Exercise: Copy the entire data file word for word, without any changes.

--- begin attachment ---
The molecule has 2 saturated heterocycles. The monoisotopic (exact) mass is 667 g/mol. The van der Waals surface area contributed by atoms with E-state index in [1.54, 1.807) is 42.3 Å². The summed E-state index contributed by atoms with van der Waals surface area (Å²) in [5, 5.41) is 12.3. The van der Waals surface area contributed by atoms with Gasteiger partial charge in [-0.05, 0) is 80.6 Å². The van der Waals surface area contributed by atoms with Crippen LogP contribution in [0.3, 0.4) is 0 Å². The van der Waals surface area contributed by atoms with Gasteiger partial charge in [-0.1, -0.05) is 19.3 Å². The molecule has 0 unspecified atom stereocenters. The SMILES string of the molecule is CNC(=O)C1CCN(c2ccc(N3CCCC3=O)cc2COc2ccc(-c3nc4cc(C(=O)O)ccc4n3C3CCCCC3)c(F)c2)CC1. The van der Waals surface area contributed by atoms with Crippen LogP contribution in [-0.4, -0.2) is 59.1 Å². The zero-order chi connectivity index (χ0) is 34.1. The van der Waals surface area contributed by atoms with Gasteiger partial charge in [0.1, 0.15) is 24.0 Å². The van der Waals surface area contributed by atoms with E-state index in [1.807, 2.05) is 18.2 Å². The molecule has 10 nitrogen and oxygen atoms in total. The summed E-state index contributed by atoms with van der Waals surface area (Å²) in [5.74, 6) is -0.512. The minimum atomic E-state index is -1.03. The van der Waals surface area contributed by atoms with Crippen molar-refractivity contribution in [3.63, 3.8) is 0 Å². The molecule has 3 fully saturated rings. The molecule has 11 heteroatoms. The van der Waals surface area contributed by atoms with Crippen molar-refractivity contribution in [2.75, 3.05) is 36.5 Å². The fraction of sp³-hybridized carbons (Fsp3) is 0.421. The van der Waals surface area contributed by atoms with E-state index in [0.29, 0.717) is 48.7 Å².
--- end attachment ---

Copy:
The molecule has 2 saturated heterocycles. The monoisotopic (exact) mass is 667 g/mol. The van der Waals surface area contributed by atoms with E-state index in [1.54, 1.807) is 42.3 Å². The summed E-state index contributed by atoms with van der Waals surface area (Å²) in [5, 5.41) is 12.3. The van der Waals surface area contributed by atoms with Gasteiger partial charge in [-0.05, 0) is 80.6 Å². The van der Waals surface area contributed by atoms with Crippen LogP contribution in [0.3, 0.4) is 0 Å². The van der Waals surface area contributed by atoms with Gasteiger partial charge in [-0.1, -0.05) is 19.3 Å². The molecule has 0 unspecified atom stereocenters. The SMILES string of the molecule is CNC(=O)C1CCN(c2ccc(N3CCCC3=O)cc2COc2ccc(-c3nc4cc(C(=O)O)ccc4n3C3CCCCC3)c(F)c2)CC1. The van der Waals surface area contributed by atoms with Crippen LogP contribution in [-0.4, -0.2) is 59.1 Å². The zero-order chi connectivity index (χ0) is 34.1. The van der Waals surface area contributed by atoms with Gasteiger partial charge in [0.1, 0.15) is 24.0 Å². The van der Waals surface area contributed by atoms with E-state index in [1.807, 2.05) is 18.2 Å². The molecule has 10 nitrogen and oxygen atoms in total. The summed E-state index contributed by atoms with van der Waals surface area (Å²) in [5.74, 6) is -0.512. The minimum atomic E-state index is -1.03. The van der Waals surface area contributed by atoms with Crippen molar-refractivity contribution in [3.63, 3.8) is 0 Å². The molecule has 3 fully saturated rings. The molecule has 11 heteroatoms. The van der Waals surface area contributed by atoms with Crippen molar-refractivity contribution in [2.75, 3.05) is 36.5 Å². The fraction of sp³-hybridized carbons (Fsp3) is 0.421. The van der Waals surface area contributed by atoms with E-state index in [0.29, 0.717) is 48.7 Å².